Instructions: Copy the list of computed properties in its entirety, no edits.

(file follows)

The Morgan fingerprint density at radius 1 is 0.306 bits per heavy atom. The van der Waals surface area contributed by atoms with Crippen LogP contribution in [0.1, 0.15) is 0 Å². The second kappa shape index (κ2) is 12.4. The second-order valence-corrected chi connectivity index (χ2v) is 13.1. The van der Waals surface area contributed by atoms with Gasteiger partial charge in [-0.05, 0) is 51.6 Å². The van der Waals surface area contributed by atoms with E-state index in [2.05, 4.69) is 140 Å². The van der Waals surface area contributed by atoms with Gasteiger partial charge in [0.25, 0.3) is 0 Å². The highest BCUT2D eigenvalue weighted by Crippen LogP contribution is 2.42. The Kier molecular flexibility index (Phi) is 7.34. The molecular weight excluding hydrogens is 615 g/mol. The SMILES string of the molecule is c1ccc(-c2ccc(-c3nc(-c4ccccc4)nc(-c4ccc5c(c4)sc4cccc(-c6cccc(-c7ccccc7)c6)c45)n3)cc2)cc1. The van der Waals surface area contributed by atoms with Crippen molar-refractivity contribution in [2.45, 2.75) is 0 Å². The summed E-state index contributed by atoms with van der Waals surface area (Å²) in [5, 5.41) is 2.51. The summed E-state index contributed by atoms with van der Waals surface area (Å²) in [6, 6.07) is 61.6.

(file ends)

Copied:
The Morgan fingerprint density at radius 1 is 0.306 bits per heavy atom. The van der Waals surface area contributed by atoms with Crippen LogP contribution in [0.1, 0.15) is 0 Å². The second kappa shape index (κ2) is 12.4. The second-order valence-corrected chi connectivity index (χ2v) is 13.1. The van der Waals surface area contributed by atoms with Gasteiger partial charge in [-0.05, 0) is 51.6 Å². The van der Waals surface area contributed by atoms with E-state index in [2.05, 4.69) is 140 Å². The van der Waals surface area contributed by atoms with Gasteiger partial charge in [0.25, 0.3) is 0 Å². The highest BCUT2D eigenvalue weighted by Crippen LogP contribution is 2.42. The Kier molecular flexibility index (Phi) is 7.34. The molecular weight excluding hydrogens is 615 g/mol. The SMILES string of the molecule is c1ccc(-c2ccc(-c3nc(-c4ccccc4)nc(-c4ccc5c(c4)sc4cccc(-c6cccc(-c7ccccc7)c6)c45)n3)cc2)cc1. The van der Waals surface area contributed by atoms with Crippen molar-refractivity contribution in [2.45, 2.75) is 0 Å². The summed E-state index contributed by atoms with van der Waals surface area (Å²) in [5, 5.41) is 2.51. The summed E-state index contributed by atoms with van der Waals surface area (Å²) in [6, 6.07) is 61.6.